And the devil is in the detail. Nudie Jeans is now vegan as the back patches are no longer genuine leather.
Woke fashion aside, the politics behind fads remain as intense as ever.
In 2017, Meryl Streep refused to wear a bespoke Chanel design to the Oscars after the fashion house refused to pay her to wear it.
Daily Women’s Clothing reported that Chanel creative director Karl Lagerfeld hit out at the actor, saying, “I made a sketch and we started making the dress,” before stating that he then received a text message saying: “Don’t continue the dress. We found someone who will pay us”.
Stars of Streep’s ilk can pocket between $100,000 and $250,000 to wear a designer’s fashion, though within the company they’re referred to as “brand ambassadors.” Traditionally, it’s been big-name actresses who pocket the money, including Cate Blanchett, Nicole Kidman, Miranda Kerr, Reese Witherspoon, Julia Roberts, but in recent years men have gotten a growing slice of the lucrative business, including Jared Leto, which has become a fashion plate for Gucci.
The pressure to wear a sweeping dress continues long after one has also cleared the red carpet.
I vividly remember sitting next to the old Real Housewives of Melbourne star Gina Liano at the Logies a few years ago. She wore a huge white ball gown that featured a ruffled “peplum” around the waist. Famous for her “theatrical” make-up, during dinner Liano had mistaken her peplum for her white linen napkin.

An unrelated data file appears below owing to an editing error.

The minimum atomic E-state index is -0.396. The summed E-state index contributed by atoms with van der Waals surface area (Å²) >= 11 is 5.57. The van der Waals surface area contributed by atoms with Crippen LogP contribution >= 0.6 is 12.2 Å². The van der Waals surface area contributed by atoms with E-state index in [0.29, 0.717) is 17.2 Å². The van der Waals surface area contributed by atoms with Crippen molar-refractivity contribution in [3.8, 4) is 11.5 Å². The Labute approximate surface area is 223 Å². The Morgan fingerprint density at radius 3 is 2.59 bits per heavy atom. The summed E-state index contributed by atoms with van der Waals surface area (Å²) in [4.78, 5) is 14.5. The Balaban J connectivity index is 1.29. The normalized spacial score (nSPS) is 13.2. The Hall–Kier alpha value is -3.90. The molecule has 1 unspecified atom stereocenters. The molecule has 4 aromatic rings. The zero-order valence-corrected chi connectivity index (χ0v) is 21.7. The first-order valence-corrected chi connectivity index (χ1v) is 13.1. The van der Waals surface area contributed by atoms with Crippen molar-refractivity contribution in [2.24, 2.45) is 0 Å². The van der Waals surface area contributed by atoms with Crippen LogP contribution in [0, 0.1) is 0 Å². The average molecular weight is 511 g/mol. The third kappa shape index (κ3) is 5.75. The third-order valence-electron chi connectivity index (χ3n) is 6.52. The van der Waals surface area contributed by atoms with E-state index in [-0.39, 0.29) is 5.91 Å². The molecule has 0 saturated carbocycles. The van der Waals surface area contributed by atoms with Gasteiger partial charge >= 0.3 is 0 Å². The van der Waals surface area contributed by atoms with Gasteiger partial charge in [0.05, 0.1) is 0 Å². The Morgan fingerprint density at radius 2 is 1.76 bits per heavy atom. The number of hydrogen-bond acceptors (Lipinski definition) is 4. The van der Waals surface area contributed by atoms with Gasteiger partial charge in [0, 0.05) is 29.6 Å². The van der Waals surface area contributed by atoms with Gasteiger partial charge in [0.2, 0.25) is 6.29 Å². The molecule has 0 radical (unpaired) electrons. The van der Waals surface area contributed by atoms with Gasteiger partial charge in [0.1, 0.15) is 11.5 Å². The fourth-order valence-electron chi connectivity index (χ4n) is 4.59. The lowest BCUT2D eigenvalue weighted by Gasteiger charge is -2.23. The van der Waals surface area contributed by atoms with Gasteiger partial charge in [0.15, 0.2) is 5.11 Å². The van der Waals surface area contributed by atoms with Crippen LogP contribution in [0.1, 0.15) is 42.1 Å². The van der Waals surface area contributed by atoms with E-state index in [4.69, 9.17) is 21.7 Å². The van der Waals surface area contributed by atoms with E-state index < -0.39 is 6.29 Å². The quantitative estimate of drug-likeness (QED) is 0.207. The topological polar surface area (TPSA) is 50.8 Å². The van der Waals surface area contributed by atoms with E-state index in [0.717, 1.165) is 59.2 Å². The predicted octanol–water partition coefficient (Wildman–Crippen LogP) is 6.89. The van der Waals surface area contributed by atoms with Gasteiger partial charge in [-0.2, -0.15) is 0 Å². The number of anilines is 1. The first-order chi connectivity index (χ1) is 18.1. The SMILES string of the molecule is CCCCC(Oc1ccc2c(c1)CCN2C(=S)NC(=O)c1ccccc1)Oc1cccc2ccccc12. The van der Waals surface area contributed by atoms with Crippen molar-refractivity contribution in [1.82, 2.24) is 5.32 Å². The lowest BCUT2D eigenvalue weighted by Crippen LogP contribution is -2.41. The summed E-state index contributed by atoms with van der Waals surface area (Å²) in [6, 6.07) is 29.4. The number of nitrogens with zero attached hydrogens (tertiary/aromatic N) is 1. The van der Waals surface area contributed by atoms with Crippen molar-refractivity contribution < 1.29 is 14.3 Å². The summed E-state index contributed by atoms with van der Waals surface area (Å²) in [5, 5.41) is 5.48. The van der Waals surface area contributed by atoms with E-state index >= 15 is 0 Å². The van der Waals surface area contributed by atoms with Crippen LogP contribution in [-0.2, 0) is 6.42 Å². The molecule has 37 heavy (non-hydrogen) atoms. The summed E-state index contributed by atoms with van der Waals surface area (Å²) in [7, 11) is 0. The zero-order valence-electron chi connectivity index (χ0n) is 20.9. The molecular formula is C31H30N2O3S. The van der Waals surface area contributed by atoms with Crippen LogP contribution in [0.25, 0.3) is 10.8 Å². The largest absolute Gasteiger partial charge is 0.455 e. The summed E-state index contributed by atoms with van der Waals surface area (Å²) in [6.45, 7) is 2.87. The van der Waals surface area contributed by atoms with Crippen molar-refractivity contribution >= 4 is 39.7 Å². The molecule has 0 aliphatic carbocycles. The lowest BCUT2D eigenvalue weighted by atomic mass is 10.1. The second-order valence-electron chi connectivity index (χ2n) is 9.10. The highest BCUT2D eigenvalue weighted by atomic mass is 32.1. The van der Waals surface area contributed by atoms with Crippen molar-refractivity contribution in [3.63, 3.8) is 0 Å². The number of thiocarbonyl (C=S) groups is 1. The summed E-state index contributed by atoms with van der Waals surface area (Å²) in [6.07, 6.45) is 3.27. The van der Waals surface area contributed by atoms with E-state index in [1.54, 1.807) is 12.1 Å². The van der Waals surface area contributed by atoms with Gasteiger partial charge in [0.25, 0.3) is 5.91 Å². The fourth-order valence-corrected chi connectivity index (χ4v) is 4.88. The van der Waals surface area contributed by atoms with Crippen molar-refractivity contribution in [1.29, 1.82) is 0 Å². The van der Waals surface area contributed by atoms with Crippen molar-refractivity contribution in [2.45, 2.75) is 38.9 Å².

After the awards ended, she rose from the table with a new “Gina’s shroud” design on the front of her dress. As we squealed in amusement, Liano made a B-line to the ladies’ room in a fit of panic.
And what about all the comments about “gender non-conforming” outfits worn by stars of all genders? Didn’t David Bowie do this decades ago? Indeed, isn’t that just another term for that old “unisex” 80s pearl?
Apparently not, as the genre continues to be redefined in the 21st century, fashion has also become heavily politicized in this regard.
Heartthrob pop gods like Harry Styles dress like anything but their butch predecessors of generations past, show up in skin-tight lace jumpsuits and still have legions of teenage girls squealing with delight.
And after seeing Billy Porter’s huge effort to make a red carpet entrance, giant ball gowns and 10 inch heels, I’ll never complain about having to put on my “penguin suit” at black tie ready to use. never.
I’m happy to stay in my gender-consistent lane on that front and stick to the safety of a chunky half-inch stacked heel.
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